There’s a part of me—a big part—who is terrified to write this. I’m uncertain you will ever read these words, and even less certain that if you do, they will sound like anything more than whining and finger-pointing. Just another litany of excuses. I know I’ve given you more than enough reason to expect that.
So the first request I have to make of you is a leap of faith. I’m not trying to concoct more excuses or lies. I’m not trying to manipulate you, even if it hurts less to think of this as a manipulation. I’m really, actually trying to tell you something meaningful. Please hear that.
I want you to know that on those mornings I woke up with my stomach feeling like it was burning with poison—because once you’re addicted, it’s withdrawal that feels like the poison, not drugs—I hadn’t forgotten the little kid with all that promise. She’s always been here, even while stitched into the body of a quivering, sick person. I still had all my dreams. I still wanted to accomplish big things—to make you proud. I just needed to stop feeling sick first.
Do you know what my friends and I talked about most, after we got high together? What we’d do when we got off drugs. We couldn’t wait. It felt so close—as close as tomorrow—when we’d write that bestseller, or win awards for costuming Hollywood stars, or open a home for at-risk youth. We held those dreams as dear as we did when we were kids, back when you believed us. We had no idea what recovery would really be like. When we were high, recovery seemed like it would be easy.
When I was at my ugliest—lips flopped open, head lolling, eyelids drooping over eyeballs that rolled around like pinballs in their sockets—I wished you would hold me. Instead, you walked away. I don’t blame you. It’s a repulsive sight, I know. Maybe it would have helped if I could have found a way to tell you I was in hiding. That when I was in that dark, soft place behind the ugly face, I felt quiet, and safe, and untouchable.
In her investigative analysis of the relative success Portugal has had in stemming opioid-related deaths, Susana Ferriera writes that the country’s progress can be attributed to a few basic factors, one of which is a social acknowledgement “that an individual’s unhealthy relationship with drugs often conceals frayed relationships with loved ones, with the world around them, and with themselves.”
In almost all of the books and pamphlets we get shoved into our hands at 12-step meetings, detox centers, even some therapists’ offices, we read about repairing broken relationships with friends and family. Too often, however, the burden is placed wholly on the person in recovery. This imbalanced view of post-addiction relationships is cloaked in words like “acceptance,” “self-awareness,” and “culpability.”
I need you to practice self-awareness too. Accept that you are partly culpable for the way my life turned out. In Al-Anon, the ever popular “families of addicts” version of Alcoholics Anonymous, they tell you to believe: “I didn’t cause the addiction, I can’t control the addiction, and I can’t cure the addiction.”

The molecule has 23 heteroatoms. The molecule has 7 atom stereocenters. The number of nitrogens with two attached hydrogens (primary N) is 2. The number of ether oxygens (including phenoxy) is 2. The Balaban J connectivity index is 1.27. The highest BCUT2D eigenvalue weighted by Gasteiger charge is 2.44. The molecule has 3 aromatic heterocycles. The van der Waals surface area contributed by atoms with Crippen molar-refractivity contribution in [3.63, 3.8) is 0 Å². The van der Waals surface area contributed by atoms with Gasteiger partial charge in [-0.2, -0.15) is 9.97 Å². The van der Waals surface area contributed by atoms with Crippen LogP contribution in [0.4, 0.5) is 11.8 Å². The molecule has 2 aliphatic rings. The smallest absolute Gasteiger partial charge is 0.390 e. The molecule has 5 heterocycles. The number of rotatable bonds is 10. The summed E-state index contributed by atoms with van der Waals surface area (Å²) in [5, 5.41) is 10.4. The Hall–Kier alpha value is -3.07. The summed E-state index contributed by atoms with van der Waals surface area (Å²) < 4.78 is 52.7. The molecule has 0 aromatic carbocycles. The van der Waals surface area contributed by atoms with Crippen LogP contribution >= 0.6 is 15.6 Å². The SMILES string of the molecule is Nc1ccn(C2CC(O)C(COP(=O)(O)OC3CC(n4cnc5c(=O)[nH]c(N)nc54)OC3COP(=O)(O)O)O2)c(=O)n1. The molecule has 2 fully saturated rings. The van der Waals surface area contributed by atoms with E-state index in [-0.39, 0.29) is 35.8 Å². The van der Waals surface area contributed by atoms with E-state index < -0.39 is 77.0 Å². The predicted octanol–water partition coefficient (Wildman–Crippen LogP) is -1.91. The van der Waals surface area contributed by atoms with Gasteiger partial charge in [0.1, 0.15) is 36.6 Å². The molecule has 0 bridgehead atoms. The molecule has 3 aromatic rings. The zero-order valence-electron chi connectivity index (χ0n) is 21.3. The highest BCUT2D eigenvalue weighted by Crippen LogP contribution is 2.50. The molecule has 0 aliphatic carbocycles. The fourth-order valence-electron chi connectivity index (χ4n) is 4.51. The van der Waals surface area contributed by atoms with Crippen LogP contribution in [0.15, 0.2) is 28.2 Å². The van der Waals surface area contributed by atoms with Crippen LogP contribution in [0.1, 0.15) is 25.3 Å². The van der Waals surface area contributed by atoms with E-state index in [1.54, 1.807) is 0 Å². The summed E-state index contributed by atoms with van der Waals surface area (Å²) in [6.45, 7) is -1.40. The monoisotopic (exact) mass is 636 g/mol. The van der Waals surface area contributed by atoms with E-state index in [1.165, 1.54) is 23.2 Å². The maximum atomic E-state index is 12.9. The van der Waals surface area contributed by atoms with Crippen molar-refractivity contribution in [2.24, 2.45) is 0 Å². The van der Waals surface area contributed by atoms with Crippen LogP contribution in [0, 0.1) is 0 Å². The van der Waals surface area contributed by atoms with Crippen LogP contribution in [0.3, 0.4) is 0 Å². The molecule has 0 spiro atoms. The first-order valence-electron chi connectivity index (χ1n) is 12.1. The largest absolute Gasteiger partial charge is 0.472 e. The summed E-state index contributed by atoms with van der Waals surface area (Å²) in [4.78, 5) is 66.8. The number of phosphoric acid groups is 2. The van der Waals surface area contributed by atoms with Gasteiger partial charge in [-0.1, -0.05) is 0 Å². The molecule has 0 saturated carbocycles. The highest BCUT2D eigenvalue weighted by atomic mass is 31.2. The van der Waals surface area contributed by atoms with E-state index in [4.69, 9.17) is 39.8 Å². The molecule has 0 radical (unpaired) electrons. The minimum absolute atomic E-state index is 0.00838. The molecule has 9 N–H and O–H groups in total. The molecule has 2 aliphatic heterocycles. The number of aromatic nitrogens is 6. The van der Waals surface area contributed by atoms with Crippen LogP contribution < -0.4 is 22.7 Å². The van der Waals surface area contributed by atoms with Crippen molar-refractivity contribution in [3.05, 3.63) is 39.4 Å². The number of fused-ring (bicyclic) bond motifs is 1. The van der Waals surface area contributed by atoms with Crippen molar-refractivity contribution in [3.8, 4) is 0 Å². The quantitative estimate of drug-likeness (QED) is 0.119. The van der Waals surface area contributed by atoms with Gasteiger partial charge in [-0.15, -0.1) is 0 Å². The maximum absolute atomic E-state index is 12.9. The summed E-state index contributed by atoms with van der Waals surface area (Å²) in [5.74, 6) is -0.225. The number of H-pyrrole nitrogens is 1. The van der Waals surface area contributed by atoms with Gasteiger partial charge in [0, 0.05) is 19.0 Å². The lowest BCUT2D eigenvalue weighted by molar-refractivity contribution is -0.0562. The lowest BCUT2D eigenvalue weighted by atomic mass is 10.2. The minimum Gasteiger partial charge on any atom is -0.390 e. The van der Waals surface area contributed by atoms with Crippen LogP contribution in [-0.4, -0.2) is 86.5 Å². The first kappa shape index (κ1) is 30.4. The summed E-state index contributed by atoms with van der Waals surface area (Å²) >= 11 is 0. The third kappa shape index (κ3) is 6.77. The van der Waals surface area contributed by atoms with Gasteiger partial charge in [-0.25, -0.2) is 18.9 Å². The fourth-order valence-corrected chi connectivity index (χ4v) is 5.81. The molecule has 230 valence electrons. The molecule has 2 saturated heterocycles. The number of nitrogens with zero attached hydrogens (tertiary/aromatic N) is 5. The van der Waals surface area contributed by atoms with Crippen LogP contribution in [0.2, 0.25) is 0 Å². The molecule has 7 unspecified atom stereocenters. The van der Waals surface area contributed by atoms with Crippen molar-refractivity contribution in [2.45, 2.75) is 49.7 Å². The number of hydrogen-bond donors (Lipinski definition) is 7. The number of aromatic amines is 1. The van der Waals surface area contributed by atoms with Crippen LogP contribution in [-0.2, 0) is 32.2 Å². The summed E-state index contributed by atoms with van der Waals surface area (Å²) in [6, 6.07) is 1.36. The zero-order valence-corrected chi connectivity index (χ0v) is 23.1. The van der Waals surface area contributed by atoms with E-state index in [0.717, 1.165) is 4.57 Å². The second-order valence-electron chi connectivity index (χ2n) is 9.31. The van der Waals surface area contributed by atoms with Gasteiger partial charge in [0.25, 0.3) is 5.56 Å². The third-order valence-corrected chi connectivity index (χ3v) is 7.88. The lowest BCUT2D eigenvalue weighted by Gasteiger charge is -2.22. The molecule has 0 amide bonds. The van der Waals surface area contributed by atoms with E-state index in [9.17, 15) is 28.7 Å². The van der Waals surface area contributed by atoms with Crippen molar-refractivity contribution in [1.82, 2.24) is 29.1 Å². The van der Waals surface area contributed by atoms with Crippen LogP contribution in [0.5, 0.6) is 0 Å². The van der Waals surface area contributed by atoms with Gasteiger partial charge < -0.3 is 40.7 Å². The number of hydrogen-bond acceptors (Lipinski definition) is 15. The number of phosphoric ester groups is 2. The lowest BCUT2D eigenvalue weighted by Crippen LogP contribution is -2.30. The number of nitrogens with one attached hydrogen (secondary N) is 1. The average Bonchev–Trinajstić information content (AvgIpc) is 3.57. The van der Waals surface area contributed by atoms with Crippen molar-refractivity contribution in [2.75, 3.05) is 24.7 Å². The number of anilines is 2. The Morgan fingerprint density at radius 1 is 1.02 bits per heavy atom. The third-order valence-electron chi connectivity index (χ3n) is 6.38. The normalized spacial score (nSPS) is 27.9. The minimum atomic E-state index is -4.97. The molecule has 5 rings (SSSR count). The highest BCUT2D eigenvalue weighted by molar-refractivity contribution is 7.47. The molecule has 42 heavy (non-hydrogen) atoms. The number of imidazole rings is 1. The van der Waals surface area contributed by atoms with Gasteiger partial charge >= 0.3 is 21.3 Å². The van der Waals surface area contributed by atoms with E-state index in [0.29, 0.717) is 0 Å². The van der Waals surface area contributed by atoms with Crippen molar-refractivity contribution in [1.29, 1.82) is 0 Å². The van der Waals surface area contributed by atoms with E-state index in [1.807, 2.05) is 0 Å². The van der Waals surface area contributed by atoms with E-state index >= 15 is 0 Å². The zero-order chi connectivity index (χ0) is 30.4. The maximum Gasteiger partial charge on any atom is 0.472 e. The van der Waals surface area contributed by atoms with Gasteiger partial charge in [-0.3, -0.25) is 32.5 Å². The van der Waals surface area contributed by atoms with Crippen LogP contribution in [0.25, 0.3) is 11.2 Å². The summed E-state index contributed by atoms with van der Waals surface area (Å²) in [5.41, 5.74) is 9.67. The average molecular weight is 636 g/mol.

It’s true that you can’t control my addiction. Once I developed a substance use disorder, it was going to take a lot more than just family to get it under control. But it’s irresponsible to feel that you didn't contribute to it at all. When I tried to talk to you about my feelings of depression at age 14, and you picked up a book to ignore me instead—you contributed to my addiction.
When you freaked out at the bruises my boyfriend was giving me at age 17, threatening both of us rather than telling me you loved me or that I deserved better—you contributed to my addiction. When I told you I was almost raped and you called it a scam—you contributed to my addiction.
When I relapsed, and you shamed me for it—you contributed to my addiction. When you told me I couldn’t stay with you for one night when I was feeling unsafe in my own home—you contributed to my addiction.
I’m starting to sound accusatory. I know people don’t like that; it’s difficult to listen to. In an interview with Time, addiction specialist Gabor Mate discusses how parents can contribute to their children's addiction in ways beyond their control: “In our society, it’s not [just] a question of whether parents are doing their best or love their kids or not, it’s that parents are often isolated and stressed or too economically worried to be there. What I’m saying is that early emotional loss is the universal template for all addictions.”
I used to be ineffably angry at you for all the ways I felt you’d screwed me over. For a long time, I hated you. Sometimes, on our worst days, I still do. But I recognize your humanity now. I don’t think you were supposed to be a superhero anymore, or perfect. This is not about fault or blame. I understand now that you were simply doing the best that you could at the time. I just want you to understand that the same has always been true about me.
If I want to be free of my addiction, I have to let go of old resentments and take treatment into my hands. But I also need you to stop thinking you’re “enabling” me by loving me. Because I need you to love me. I need you to give me unconditional and unlimited chances.
But that means looking head-on at the ugliest parts of me and still choosing to stay. It means listening when I say, “This is too much, please help me.” It doesn’t mean giving me money, or giving in to other demands that clearly come from the mouth of my addiction, but it does mean letting go of the idea that “tough love” is what I need. Tough love usually leads to more trauma, which makes addiction even more difficult to get over.
I wonder if I’ll ever have the courage to ask directly what I need from you. For now, this is the bravest I get. For now, I’ll leave this here and see what happens.